Fears for Middle Eastern Big One after quake strike fragile Iran fault

Fears for Middle Eastern Big One after quake strike fragile Iran fault ...
express.co.uk 08/01/2017 Nature

Keywords:#Abbasi, #Bam, #Express.co.uk, #Fars, #IRNA, #Iran, #Middle_East, #Middle_Eastern, #Tehran, #Tehran_University, #USGS, #University

FEARS have been raised of a devastating earthquake in Iran after a deadly quake hit the country's southern Fars province.
PUBLISHED: 18:09, Sat, Jan 7, 2017
Fears for the Big One in the Middle East after an earthquake hit a fragile fault line

* * * The 5.3 magnitude earthquake struck on Friday and prompting a search operation for any wounded.
The quake struck at dawn, with its epicentre 33 miles of the city of Jahrom, the USGS said.
State TV reported: "Four Afghans living and working on a farm were killed ... (in) Saifabad village near the town of Khonj."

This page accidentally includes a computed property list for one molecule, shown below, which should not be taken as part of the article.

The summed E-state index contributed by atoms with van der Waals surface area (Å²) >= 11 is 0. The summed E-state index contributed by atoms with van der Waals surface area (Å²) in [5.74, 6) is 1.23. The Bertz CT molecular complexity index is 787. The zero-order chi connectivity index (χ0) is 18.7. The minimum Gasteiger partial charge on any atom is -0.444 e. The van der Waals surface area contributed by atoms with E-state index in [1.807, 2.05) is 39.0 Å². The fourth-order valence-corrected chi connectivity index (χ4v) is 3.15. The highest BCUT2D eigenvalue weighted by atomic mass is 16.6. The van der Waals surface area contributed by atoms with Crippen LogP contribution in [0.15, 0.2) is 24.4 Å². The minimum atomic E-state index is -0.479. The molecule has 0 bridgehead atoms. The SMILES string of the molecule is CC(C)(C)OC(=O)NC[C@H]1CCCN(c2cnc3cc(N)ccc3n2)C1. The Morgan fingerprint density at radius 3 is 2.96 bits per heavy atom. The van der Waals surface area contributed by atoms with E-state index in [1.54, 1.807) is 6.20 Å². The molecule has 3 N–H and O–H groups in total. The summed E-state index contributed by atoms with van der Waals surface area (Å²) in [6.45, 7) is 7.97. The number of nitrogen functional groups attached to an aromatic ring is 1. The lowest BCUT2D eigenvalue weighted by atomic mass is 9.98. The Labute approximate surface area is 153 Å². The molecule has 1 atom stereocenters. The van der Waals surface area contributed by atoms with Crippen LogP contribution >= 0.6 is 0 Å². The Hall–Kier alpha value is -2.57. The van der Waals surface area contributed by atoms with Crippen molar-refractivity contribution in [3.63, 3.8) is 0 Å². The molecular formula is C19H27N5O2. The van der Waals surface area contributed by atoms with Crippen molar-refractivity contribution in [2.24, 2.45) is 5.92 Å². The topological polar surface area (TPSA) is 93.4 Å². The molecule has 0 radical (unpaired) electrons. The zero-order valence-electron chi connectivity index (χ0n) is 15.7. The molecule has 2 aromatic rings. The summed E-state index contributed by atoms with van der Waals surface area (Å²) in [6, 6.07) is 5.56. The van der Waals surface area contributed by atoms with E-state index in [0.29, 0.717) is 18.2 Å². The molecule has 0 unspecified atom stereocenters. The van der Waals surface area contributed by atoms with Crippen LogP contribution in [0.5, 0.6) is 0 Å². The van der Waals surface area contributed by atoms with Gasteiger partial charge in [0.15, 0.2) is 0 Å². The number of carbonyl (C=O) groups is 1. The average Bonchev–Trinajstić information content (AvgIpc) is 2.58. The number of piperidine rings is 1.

The governor of Fars province, Mokhtar Abbasi, told state TV that rescuers were searching the quake zone for any other victims in the sparsely populated region.
Three injured people from the village of Chartala were taken to hospital but later discharged, the official IRNA news agency reported.
Iran is criss-crossed by major fault line and has suffered several devastating earthquakes in recent years.
It included a 6.6 magnitude quake in 2003 which flattened the southeastern city of Bam and killed more than 25,000 people.
Experts have previously warned that hundreds of thousands of people could die if a powerful earthquake one day struck Tehran.
Bahram Akasheh, who at the time was a professor of geophysics at Tehran University and a government adviser, said: "The building codes are almost universally ignored in Iran and Tehran is especially vulnerable to quakes because there is a major fault line running across it.
"The ground conditions in parts of Tehran are unfavorable: too soft, too brittle and too dangerous to build on. Rules are ignored."
Northern Tehran sets of a major fault line that is about 47 miles long and has 100 smaller fractures, Mr Akasheh said.
He said: "The destruction to Tehran would be immense. About 80 percent of the buildings would be damaged or destroyed.
"Tehran is not ready for a big one."
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